When did you start writing?
I started writing when I was twelve and wrote several plays, short stories, and comedy sketches. Then, at fifteen, I had a crisis of confidence and stopped for seven or eight years. In that time, I went to drama school and trained as an actor. When I was in my early twenties, a friend was putting on a show in a theatre in London and needed material. I offered a sketch I’d written about a teenage boy whose mother doesn’t want him to grow up, so she keeps him in a shopping trolley. It went down a storm and then bit by bit I began writing again until it became something I had to do as my main career.
Tell us about your novel, The Not So Secret Emails Of Coco Pinchard.
Coco Pinchard was never a single thirty-something. She married young, had a son, and put her dream to be a writer on hold. Now, her first novel is published. Husband Daniel has greyed nicely into a silver fox, and son Rosencrantz is grown up. It should be time to enjoy life. That is until the annual family Christmas with her hideous mother-in-law Ethel, and Coco opens her gift from Daniel. It’s not the jewelry she chose, but an iPhone. This marks the start of Daniel’s mid-life crisis, and she catches him in bed with a younger woman. The iPhone becomes a confessional of sorts, through emails to her friends Chris, an ageing trustafarian, and Marika, a slightly alcoholic schoolteacher. Then, she meets the hunky Adam, and she’s back in the world of dating as a single forty something. Read the emails that tell the hilarious tale of Coco picking up the pieces.
What inspired you to write The Not So Secret Emails Of Coco Pinchard?
It’s sort of the polar opposite of Bridget Jones. I loved the Bridget Jones novels but I thought, what about all the women who weren’t the singletons, the ones who got married and had kids in their twenties? They’d be in their forties now - as would Bridget Jones. What’s their story? Enter Coco Pinchard!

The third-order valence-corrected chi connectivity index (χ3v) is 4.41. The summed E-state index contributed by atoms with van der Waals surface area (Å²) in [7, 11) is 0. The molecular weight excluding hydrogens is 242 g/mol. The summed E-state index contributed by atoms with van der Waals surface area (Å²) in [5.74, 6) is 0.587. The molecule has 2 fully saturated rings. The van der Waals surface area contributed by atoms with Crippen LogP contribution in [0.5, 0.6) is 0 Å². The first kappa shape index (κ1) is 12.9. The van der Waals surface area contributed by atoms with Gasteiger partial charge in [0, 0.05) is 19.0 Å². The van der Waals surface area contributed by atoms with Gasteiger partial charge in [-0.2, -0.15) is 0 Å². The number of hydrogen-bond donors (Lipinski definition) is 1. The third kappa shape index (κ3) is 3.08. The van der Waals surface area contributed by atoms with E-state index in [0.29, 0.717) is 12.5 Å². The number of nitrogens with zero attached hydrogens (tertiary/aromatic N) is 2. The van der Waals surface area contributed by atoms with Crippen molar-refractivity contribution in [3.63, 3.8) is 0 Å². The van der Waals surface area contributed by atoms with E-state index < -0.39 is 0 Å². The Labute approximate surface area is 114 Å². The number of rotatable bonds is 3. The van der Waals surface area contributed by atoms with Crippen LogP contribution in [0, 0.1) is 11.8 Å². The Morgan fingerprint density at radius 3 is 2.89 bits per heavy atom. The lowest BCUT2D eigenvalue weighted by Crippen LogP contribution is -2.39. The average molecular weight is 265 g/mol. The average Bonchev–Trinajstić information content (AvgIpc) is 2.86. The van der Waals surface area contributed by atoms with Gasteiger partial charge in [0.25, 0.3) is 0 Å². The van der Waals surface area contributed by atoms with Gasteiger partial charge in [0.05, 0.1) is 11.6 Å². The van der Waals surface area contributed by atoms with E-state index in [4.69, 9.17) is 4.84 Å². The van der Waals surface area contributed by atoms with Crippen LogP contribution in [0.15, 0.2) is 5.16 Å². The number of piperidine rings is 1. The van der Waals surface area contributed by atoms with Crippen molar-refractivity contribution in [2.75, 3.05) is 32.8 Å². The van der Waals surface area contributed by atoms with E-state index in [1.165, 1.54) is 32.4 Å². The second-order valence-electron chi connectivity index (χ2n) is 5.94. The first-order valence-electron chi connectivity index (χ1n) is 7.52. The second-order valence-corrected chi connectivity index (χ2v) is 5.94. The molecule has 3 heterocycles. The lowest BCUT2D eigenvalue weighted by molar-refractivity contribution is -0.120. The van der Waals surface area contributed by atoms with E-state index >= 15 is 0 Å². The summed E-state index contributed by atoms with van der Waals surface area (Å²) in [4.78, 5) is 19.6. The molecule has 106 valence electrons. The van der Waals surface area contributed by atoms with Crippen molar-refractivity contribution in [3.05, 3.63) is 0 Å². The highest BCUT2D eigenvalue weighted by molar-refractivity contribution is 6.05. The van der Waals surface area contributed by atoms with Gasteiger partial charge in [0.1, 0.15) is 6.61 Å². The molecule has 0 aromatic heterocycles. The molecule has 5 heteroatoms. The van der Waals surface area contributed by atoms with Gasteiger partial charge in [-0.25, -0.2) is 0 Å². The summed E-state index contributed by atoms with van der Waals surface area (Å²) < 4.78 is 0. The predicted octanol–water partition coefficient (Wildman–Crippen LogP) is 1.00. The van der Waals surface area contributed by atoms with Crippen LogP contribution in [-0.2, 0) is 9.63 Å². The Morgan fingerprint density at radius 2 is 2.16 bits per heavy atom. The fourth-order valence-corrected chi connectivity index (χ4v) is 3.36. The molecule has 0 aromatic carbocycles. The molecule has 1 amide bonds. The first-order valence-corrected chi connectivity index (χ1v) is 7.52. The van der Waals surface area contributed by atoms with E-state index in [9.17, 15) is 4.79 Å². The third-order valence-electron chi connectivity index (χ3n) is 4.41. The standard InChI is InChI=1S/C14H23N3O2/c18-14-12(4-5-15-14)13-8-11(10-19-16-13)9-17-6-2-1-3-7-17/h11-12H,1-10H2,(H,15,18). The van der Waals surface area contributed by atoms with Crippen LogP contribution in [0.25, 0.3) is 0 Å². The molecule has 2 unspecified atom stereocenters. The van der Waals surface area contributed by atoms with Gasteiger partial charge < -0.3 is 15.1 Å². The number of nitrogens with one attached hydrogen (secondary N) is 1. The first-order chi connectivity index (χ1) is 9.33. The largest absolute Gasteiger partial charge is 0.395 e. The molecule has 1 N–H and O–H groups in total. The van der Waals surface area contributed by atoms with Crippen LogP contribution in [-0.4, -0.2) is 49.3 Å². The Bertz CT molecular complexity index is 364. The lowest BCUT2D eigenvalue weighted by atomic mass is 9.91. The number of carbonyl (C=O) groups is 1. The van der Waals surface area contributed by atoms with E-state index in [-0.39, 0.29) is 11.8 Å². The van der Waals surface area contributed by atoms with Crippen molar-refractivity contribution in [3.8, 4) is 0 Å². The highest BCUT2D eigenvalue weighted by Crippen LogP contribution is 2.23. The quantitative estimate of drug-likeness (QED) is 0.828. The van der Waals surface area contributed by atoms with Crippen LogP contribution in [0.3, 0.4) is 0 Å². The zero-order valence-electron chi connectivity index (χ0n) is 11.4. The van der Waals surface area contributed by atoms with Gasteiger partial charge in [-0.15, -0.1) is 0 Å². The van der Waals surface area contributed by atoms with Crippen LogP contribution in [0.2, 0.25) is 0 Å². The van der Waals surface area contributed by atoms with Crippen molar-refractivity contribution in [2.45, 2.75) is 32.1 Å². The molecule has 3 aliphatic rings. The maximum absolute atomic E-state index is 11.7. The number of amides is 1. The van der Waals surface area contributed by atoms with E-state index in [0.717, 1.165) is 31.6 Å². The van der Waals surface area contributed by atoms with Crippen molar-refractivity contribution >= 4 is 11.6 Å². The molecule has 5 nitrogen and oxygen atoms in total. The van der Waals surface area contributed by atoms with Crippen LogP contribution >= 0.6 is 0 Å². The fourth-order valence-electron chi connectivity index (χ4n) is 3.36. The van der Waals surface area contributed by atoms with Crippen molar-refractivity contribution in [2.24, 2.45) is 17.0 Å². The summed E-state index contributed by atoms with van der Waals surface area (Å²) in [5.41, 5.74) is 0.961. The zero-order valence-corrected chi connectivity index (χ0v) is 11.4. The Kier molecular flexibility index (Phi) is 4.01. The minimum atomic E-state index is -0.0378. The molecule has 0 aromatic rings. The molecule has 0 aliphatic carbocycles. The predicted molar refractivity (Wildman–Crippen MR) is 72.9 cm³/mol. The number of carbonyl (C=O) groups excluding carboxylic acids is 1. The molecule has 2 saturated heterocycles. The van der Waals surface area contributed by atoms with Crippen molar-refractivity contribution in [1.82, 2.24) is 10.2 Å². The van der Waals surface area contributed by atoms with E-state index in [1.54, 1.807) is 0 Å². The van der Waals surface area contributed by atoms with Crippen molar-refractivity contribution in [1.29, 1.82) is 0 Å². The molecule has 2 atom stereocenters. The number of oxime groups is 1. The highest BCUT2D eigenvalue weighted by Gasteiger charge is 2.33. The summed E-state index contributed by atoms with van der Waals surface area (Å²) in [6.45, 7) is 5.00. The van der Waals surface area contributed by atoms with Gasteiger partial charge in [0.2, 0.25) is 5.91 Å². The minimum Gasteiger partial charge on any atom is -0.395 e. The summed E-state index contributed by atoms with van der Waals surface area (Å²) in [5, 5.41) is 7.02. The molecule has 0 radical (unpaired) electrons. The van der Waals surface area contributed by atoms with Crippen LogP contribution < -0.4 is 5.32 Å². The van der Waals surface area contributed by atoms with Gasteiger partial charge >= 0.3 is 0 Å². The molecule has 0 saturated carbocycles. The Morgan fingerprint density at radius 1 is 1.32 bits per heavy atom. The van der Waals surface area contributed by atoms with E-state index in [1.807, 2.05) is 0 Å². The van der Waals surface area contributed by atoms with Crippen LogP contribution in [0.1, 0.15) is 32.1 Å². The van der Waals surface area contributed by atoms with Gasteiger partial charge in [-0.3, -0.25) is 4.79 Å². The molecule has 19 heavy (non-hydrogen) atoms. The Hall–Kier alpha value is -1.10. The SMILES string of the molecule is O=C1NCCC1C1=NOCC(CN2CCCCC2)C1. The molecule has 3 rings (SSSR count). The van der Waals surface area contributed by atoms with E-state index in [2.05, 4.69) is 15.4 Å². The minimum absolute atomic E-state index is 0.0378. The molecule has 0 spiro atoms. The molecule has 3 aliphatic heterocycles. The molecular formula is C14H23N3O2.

Coco’s son, Rosencrantz. I have used many of the experiences I had as a young actor in London and put them into Rosencrantz. Also, Ethel, Coco’s mother-in-law. She has a life of her own when I write, and she says all the things I don’t dare say myself. And of course, Coco. She’s a writer, and I have put many of my experiences into her, although I like to think I have better luck than she does!
What message do you hope readers will take away from your novel?
I want them to laugh, forget about their worries, and lose themselves in a great story.
Why do you write women's fiction?
By happy accident really! I met my partner, Ján, when I was performing in a play I had written at the Edinburgh Festival. He said, "you must write a book," and so I did. The book began with Coco's husband, Daniel, as the narrator, but an editor friend of mine read an early draft and pointed out that Coco's voice was much stronger and said that I should be writing this for women. So, Coco became the narrator. Also, I love to write female characters. I think as a gay guy, not constantly trying to sleep with women, I notice all the other great stuff about them. I put that into my writing, and I found this story best worked within the women's fiction genre.
What is the most challenging part about being a writer?
The bit after the flash of inspiration. That’s when the difficult work begins, when I have to coax that little idea, character, or image into something more substantial.
What is the most rewarding?
When I begin writing a book, I know where I’m going and can see it in my mind, stretching away to its conclusion. I know I can get up every day and write, immersed in the characters and their world.
What are you working on now?
I have just released my second book, Bitch Hollywood, and I have started on the sequel to The Not So Secret Emails Of Coco Pinchard. Thank you, Chick Lit Bee. It’s been great to talk to you.
Thank you, Robert!
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